The discreet candidate

By Nina Bachkatov and Andrew Wilson

Finally, President Putin has decided once again to keep his cards under his sleeve up to the last minute.

The ‘solidly backed’ rumour was that Vladimir Putin would announce his position concerning the 18 March presidential elections in October. Some Russian analysts even had the precise date. According to an ‘informed source close to the Kremlin’, he would make it known at the World Festival of Youth and Students, in the second half of the month.

There is even a political explanation for selecting this Festival – namely that Putin is aware of the generational gap if, at the age of 65, he is again a candidate. Indeed, he has made numerous declarations lately about the need to pay more attention, and offer more opportunities, to the younger generations.

He has also let it be understood that he had no reasons to hurry about declaring his position since the presidential campaign starts officially only in early December. And he can expect to be bombarded with questions at the Valdaï gathering of Russian and foreign experts late this month.

The question is: why to keep up the mystery?

The most obvious answer could be that he is still undecided. But we know from his own declarations that previous decisions on such matters were taken well ahead of being made public. These include, notably, his decision to run for a third mandate in 2012 instead of President Dmitri Medvedev.

The corollary is that even part of his entourage might wonder whether he is the right candidate when long-time supporters, still ready to vote for him, nevertheless yearn for changes and complain of stagnation. By postponing his decision, Putin is showing he is still the master, and that that if some seek to challenge him, they are obliged to adopt an open, and doubtless costly, exposure of their ambition. In other words, today it is too dangerous and in early December it would be too late

Common sense (not always the best way to analyse) Russian events suggests Putin has no interest in declaring his candidacy too early.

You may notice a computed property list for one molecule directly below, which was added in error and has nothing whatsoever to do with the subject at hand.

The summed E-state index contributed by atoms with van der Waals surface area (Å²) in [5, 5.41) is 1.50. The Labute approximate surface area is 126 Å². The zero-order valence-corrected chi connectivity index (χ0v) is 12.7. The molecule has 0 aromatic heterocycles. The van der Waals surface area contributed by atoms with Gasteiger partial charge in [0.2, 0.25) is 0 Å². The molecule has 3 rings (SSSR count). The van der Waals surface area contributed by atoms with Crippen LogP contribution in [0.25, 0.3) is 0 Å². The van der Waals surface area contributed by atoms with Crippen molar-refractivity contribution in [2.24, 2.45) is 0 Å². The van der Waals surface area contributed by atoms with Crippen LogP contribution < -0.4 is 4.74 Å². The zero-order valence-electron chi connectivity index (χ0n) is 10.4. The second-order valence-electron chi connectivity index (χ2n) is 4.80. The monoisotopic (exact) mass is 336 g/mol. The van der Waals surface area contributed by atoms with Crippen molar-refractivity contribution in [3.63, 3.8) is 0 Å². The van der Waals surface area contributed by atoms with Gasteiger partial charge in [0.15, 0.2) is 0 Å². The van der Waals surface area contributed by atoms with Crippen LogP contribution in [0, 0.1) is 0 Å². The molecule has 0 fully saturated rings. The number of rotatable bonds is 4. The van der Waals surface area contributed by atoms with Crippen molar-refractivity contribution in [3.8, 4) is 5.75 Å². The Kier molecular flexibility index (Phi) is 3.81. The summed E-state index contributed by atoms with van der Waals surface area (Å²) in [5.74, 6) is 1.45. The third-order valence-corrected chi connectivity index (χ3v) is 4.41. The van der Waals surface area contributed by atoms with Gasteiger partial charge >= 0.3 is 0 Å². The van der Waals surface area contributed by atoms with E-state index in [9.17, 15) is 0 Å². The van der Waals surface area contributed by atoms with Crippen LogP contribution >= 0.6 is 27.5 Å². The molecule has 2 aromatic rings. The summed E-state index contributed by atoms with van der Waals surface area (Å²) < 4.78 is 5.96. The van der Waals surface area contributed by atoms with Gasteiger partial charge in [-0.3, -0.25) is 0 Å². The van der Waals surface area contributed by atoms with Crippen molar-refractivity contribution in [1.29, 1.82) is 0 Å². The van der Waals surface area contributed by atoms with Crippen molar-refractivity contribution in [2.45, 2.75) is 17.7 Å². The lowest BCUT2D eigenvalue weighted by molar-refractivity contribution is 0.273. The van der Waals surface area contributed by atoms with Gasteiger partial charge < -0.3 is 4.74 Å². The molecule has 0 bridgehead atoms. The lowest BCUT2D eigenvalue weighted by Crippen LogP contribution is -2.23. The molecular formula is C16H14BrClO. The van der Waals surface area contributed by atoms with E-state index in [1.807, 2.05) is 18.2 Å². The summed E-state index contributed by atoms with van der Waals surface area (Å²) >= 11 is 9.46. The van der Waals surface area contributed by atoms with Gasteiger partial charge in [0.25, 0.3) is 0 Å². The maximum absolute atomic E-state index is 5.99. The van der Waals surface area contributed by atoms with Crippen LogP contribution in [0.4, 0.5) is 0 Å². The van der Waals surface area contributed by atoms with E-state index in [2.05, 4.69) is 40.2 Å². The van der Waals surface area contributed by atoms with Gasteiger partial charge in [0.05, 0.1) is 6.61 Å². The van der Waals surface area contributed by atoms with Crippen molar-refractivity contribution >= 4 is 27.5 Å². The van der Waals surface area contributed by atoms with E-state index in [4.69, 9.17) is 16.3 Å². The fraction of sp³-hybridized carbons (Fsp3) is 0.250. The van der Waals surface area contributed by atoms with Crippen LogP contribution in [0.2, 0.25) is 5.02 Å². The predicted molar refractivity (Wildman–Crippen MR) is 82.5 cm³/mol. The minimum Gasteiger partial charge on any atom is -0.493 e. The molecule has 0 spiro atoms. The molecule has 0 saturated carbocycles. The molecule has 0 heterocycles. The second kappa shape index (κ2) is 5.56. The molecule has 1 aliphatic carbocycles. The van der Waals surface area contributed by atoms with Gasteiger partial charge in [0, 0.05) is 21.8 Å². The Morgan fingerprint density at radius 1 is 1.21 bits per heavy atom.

If a candidate, he has to decide whether he will do so as a member of United Russia, which held a congress in early December – or whether he will present himself as an independent candidate. The first option would stabilise the party, which has been strengthened by its unexpected performance in September’s local and regional elections. The second would reinforce his favorite profile as the man of “all Russians”, above parties and affiliations.

This would also a way to shorten the campaign, leaving less time for opponents to organise their own campaigns – something the anti-corruption campaigner Alexei Navalny has understood well enough, organising rallies of support when he is not even sure of being accepted legally as a candidate. It also reduces the time available for street demonstrations, because immediately after an announcement in December people will have to brace themselves for the end of the week of New Year celebrations.

All this leaves open the difficulty of giving credibility to “democratic elections’ if the only opposition candidates are Gennadi Ziuganov (for the communists), Vladimir Zhirinovsky (for the LDPR) and Grigori Yavlinsky (for Yabloko). It would look a third age contest, with figures of the late eighties fighting a 65-year old president who has been in the Kremlin since 2000. So he needs younger opposition members rejecting any compromise with him, for fear of being called traitors, which give them no chance to win but provide an ‘open’ election.

In short, the paradox is that the Kremlin has not only to agree on its candidate, or an approved heir, but also on a credible opposition alternative.

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